Two distinguished soloists - violinist Elmira Darvarova and saxophonist Kenneth Radnofsky have created the AMRAM ENSEMBLE, a new chamber music group.
The two founding members of the Amram Ensemble are honoring their association with David Amram over the years, during which they have performed works by him in Asia, Europe, and across the USA. Details were announced when they performed at the December 21st Gala concert in New York City, celebrating his 85th birthday, and 60th year in New York City.
This new group will also program works of the masters of the 18th and 19th and 20th Century who inspired Amram to take his own unique course in music as a composer and performer, always creating new work that celebrates the treasures of the past and often including the neglected beauties of indigenous music of today. David Amram has been credited as a pioneer and champion of World Music, decades before it was fashionable to do so. In a review of his Violin Concerto, The New York Times said “David Amram was multi-cultural before multiculturalism existed “.
Elmira Darvarova and Kenneth Radnofsky have commissioned David Amram to create a new work for them, to be premiered in 2016.
The new composition THREE LOST LOVES is a trio for Violin, Alto Saxophone and Piano.
The three movements are based on romances in the novels of three great 20th Century American authors from different eras, all three of whom celebrated the unsung beauties of small town and rural America and the richness of the people who appeared in their novels as characters, and who dared to have loving relationships and whose love stories now live on in the books of Willa Cather, Zora Neale Hurston and Jack Kerouac.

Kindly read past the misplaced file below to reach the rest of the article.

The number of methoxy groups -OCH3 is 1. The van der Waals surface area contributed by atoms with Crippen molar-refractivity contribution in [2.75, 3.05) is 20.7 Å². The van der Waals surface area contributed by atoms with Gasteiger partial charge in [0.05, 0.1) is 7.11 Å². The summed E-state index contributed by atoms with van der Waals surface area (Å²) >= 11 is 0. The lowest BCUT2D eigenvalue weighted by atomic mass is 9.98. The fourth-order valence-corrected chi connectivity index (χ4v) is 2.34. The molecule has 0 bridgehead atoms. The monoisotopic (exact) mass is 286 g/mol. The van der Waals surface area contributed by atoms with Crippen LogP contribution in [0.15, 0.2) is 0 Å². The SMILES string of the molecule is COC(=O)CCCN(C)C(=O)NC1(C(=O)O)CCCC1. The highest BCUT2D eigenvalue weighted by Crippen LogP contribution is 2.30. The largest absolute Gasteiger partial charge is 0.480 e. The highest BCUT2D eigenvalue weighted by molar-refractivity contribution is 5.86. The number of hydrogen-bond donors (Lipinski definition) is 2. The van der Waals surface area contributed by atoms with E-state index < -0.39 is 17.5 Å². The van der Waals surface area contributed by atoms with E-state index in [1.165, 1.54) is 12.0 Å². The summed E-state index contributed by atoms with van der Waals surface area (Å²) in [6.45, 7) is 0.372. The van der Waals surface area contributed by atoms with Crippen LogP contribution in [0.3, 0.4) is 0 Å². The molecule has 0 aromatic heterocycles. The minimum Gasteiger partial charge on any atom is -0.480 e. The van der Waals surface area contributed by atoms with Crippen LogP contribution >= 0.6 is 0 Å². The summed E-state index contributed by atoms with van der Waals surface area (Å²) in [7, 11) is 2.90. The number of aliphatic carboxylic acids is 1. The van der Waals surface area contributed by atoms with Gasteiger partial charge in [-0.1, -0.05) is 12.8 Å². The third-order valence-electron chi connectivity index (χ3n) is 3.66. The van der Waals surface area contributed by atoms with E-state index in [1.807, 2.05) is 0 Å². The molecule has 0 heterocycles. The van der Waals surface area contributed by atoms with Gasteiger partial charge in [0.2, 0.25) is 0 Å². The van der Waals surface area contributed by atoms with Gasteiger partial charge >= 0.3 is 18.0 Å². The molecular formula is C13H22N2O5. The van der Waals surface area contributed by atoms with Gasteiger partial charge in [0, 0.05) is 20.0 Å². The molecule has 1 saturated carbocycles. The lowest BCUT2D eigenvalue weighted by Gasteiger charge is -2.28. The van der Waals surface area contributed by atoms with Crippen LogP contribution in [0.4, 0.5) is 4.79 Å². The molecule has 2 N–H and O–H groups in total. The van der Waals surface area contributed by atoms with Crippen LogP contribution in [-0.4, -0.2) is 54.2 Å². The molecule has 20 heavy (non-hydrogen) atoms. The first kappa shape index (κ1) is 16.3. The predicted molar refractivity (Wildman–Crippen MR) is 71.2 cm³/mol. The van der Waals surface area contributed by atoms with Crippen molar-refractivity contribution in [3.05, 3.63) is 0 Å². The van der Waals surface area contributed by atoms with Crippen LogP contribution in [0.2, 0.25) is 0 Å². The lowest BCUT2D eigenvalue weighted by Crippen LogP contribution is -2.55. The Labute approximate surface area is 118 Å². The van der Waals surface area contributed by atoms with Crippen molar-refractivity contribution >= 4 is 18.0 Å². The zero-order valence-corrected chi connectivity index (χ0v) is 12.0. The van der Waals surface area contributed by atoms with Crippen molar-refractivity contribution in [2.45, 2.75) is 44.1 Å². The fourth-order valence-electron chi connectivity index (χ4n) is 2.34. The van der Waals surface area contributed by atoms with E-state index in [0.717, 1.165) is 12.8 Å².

THREE LOST LOVES for violin, alto saxophone and piano will
by Elmira Darvarova, Kenneth Radnofsky and the Amram Ensemble’s principal pianist Thomas Weaver
on October 2, 2016 at the ZKM Cultural Center in Karlsruhe, Germany.
Each of the three movements reflect the spirit of the time and place where these romances took place, and are inspired by the characters created by the authors.
l Allegro Moderato Antonia and Bill from My Antonia by Willa Cather (1918)
2 Andante Cantabile Janie and Tea Cake from Their Eyes were Watching God by Zora Neale Hurston (1937)
3 Allegro con Brio Terry and Sal from On the Road by Jack Kerouac (1957)
Programming by the Amram Ensemble will also include special guest artists invited by the group’s two founders, and will also program, in addition to music by David Amram, selected compositions by today’s young composers.
Whenever possible, David Amram will also be part of the Ensemble's presentations. And when the members of the Ensemble’s own busy schedules permit, Amram will include them in his own programs and events in which he participates around the world.
BIOS OF THE AMRAM ENSEMBLE MEMBERS:
ELMIRA DARVAROVA, Grammy-nominated Concert Violinist